PG&E was so guarded with its outage plans, Gore said, that when a Sonoma County representative was sent to its San Francisco headquarters to coordinate this week, that person was sequestered in a locked room outside the emergency operations center, the command post where many of the decisions were made.

“For a group that’s in charge of a public trust responsibility to say this is for safety then keep all information behind locked doors? That doesn’t smell right,” Gore said. “We need to push hard on the state to not allow public safety decisions to be made by for-profit corporation.”

Critics of the shutdown had a timely outlet in the regular meeting Thursday of the Public Utilities Commission in San Francisco.

“The big question they’re asking is why PG&E’s criminal negligence has been allowed to continue to the point this is the only option, and why they continue to pay top dollar for a service that is either going to burn them down or shut them off?” Mindy Spatt, spokeswoman with The Utility Reform Network, said at the meeting.

Commission President Marybel Batjer lamented the company’s handling of the shut-off, saying it was unacceptable.

“The impacts to individual communities, to individual people, to the commerce of our state, to the safety of our people has been less than exemplary,” Batjer said, adding, “We cannot accept it as the new normal and we won’t.”

Under new laws inspired by the past two years of wildfires, California’s utilities must spend at least $5 billion on safety upgrades for infrastructure over the next five years. Another law requires utilities to limit the impact of planned power shutdowns on low-income people who rely on electricity to run life-support equipment.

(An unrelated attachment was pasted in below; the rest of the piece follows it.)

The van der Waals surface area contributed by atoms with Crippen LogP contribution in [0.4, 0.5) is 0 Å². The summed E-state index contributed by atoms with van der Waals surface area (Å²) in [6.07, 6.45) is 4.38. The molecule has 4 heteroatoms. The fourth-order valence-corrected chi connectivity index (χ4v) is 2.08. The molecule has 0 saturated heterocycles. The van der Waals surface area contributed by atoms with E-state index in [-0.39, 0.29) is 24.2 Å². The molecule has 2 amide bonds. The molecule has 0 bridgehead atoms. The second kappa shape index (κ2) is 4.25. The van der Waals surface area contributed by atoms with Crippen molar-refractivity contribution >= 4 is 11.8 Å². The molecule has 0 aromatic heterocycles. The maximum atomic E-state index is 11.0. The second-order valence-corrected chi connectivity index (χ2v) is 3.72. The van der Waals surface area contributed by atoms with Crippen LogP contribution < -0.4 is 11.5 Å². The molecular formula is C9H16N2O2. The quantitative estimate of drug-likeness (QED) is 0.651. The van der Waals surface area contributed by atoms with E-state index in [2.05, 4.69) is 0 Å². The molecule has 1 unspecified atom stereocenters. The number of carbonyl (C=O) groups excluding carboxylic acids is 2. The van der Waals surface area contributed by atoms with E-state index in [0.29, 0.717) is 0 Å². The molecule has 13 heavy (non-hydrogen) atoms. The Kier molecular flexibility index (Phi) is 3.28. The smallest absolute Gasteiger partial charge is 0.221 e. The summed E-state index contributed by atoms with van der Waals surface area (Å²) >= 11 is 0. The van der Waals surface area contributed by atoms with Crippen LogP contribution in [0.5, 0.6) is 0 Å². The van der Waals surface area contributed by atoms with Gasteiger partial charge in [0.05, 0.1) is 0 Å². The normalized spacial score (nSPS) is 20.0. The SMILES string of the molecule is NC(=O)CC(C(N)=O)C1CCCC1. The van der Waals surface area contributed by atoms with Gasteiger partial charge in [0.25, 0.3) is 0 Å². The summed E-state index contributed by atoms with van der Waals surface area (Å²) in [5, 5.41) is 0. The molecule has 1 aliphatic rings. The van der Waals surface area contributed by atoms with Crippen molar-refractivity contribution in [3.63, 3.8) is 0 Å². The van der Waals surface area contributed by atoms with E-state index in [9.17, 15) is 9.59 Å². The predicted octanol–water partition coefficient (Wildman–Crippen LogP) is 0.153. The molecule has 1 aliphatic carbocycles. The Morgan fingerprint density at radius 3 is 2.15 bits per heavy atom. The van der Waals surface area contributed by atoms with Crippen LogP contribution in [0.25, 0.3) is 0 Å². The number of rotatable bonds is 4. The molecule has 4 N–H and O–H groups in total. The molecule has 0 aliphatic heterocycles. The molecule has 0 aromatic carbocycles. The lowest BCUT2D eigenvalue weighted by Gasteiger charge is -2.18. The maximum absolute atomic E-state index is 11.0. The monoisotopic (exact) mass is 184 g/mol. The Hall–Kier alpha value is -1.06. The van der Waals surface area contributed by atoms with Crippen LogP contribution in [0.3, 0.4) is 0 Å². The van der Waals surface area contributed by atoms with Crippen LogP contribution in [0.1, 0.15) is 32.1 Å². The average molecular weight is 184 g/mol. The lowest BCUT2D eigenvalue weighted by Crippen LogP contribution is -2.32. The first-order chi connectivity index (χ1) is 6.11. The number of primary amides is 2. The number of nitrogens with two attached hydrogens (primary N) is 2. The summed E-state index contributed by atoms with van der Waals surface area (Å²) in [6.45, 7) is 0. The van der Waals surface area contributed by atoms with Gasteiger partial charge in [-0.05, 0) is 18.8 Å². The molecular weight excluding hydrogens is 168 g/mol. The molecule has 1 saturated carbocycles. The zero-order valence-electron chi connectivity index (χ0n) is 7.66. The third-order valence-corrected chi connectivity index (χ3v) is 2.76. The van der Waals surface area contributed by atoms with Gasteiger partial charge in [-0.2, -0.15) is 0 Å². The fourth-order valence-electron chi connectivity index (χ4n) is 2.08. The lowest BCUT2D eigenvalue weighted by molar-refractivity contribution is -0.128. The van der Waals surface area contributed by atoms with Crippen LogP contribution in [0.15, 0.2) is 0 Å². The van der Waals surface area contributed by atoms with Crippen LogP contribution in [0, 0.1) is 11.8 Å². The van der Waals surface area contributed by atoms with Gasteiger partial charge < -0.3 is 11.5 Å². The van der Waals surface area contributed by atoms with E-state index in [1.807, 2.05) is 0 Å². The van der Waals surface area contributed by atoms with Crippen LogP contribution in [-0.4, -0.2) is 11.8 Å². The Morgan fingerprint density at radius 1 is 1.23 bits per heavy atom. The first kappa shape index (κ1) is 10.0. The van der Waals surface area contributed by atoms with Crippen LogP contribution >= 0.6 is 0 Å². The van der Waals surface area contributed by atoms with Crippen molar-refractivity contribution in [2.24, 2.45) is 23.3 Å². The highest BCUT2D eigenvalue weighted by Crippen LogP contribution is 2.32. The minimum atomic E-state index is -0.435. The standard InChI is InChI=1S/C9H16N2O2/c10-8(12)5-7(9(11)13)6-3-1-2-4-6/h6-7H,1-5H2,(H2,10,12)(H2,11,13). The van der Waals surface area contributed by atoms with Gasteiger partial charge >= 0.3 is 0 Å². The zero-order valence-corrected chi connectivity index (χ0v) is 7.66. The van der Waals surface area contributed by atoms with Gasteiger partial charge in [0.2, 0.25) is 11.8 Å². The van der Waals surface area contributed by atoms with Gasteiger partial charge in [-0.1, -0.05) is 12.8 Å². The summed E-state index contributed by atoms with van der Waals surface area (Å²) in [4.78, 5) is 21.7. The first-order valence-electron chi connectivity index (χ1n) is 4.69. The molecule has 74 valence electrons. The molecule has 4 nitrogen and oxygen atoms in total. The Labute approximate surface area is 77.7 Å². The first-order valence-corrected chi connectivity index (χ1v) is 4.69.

PG&E has already begun to replace old power poles with fire resistant ones and explore where it might move power lines underground, which costs millions of dollars per mile.

Meanwhile, green energy supporters are capitalizing on the intersection of concern over climate change and the safety of legacy electrical grids. They are using this moment to promote their vision for a safer, more localized power network, pointing to microgrid projects in Bodega Bay and Oakmont.

“We have to do more than trim trees,” said Sonoma County Supervisor Lynda Hopkins. “We need to be investing in long term solutions.”

The county has for years had funding available to help move power lines underground in select communities. But the criteria, established years ago and before recent catastrophic fires, prioritizes those projects for historic communities like Freestone where beautification was the goal, according to Hopkins. That focus must shift to safety, she said.

But planned electrical outages will remain part of utilities’ toolbox to combat catastrophic fire, officials said, and residents will need to brace for more of them in the years to come.

The tactic has been used in for more than a decade in Southern California, where San Diego Gas & Electric is held up as a model for how to effectively cut power for targeted areas in communities. Records of power shut-offs between 2013 and 2018 show the blackouts typically impacted fewer than 1,000 customers.

PG&E only started cutting power during dangerous fire weather last year, under pressure from state officials and mounting liabilities from the 2017 and 2018 fires.

In lawsuits, people who lost loved ones and homes in those infernos have argued PG&E is responsible for damages from fires started by electricity even if it wasn’t the utility’s equipment that sparked the flames. They are to blame, victims say, because the company didn’t cut power during periods of extreme fire weather.

Sacramento lobbyist Patrick McCallum, who lost his Santa Rosa home in the Tubbs fire, is part of a group of fire victims who want wholesale change to PG&E’s approach to grid maintenance and public safety.

Unlike many who criticized the power shut-offs, McCallum said the outages brought him a sense of calm — to know the electricity would be off, the miles of transmission and distribution lines crisscrossing the region temporarily harmless.

He and his wife, Sonoma State University President Judy Sakaki, barely escaped from flames two years ago. Like so many survivors, they remain keenly aware of what’s at stake should another calamitous fire break out.

“If you’re a wildfire victim, you aren’t happy about it, but you know what it’s like to go through that wildfire,” McCallum said.